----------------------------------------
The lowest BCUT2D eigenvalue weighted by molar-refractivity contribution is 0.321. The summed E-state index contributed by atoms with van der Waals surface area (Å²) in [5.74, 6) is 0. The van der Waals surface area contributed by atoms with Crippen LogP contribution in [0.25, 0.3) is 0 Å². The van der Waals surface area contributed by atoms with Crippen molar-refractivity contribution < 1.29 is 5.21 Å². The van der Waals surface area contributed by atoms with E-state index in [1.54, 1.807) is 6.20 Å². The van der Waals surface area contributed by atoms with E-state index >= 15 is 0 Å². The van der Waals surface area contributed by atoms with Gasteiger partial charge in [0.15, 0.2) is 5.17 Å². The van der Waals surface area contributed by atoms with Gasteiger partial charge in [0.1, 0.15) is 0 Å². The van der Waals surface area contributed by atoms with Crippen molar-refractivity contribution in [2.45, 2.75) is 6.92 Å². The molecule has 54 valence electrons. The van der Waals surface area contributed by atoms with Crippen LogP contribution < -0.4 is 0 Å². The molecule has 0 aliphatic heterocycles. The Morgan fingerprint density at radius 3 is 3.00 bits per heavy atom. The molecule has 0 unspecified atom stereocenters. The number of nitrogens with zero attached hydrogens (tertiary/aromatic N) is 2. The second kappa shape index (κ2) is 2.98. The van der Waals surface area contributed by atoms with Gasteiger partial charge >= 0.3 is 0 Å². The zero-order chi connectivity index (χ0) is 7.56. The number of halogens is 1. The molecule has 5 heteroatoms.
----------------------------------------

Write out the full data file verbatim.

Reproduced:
The lowest BCUT2D eigenvalue weighted by molar-refractivity contribution is 0.321. The summed E-state index contributed by atoms with van der Waals surface area (Å²) in [5.74, 6) is 0. The van der Waals surface area contributed by atoms with Crippen LogP contribution in [0.25, 0.3) is 0 Å². The van der Waals surface area contributed by atoms with Crippen molar-refractivity contribution < 1.29 is 5.21 Å². The van der Waals surface area contributed by atoms with E-state index in [1.54, 1.807) is 6.20 Å². The van der Waals surface area contributed by atoms with E-state index >= 15 is 0 Å². The van der Waals surface area contributed by atoms with Gasteiger partial charge in [0.15, 0.2) is 5.17 Å². The van der Waals surface area contributed by atoms with Gasteiger partial charge in [0.1, 0.15) is 0 Å². The van der Waals surface area contributed by atoms with Crippen molar-refractivity contribution in [2.45, 2.75) is 6.92 Å². The molecule has 54 valence electrons. The van der Waals surface area contributed by atoms with Crippen LogP contribution < -0.4 is 0 Å². The molecule has 0 aliphatic heterocycles. The Morgan fingerprint density at radius 3 is 3.00 bits per heavy atom. The molecule has 0 unspecified atom stereocenters. The number of nitrogens with zero attached hydrogens (tertiary/aromatic N) is 2. The second kappa shape index (κ2) is 2.98. The van der Waals surface area contributed by atoms with Gasteiger partial charge >= 0.3 is 0 Å². The zero-order chi connectivity index (χ0) is 7.56. The number of halogens is 1. The molecule has 5 heteroatoms.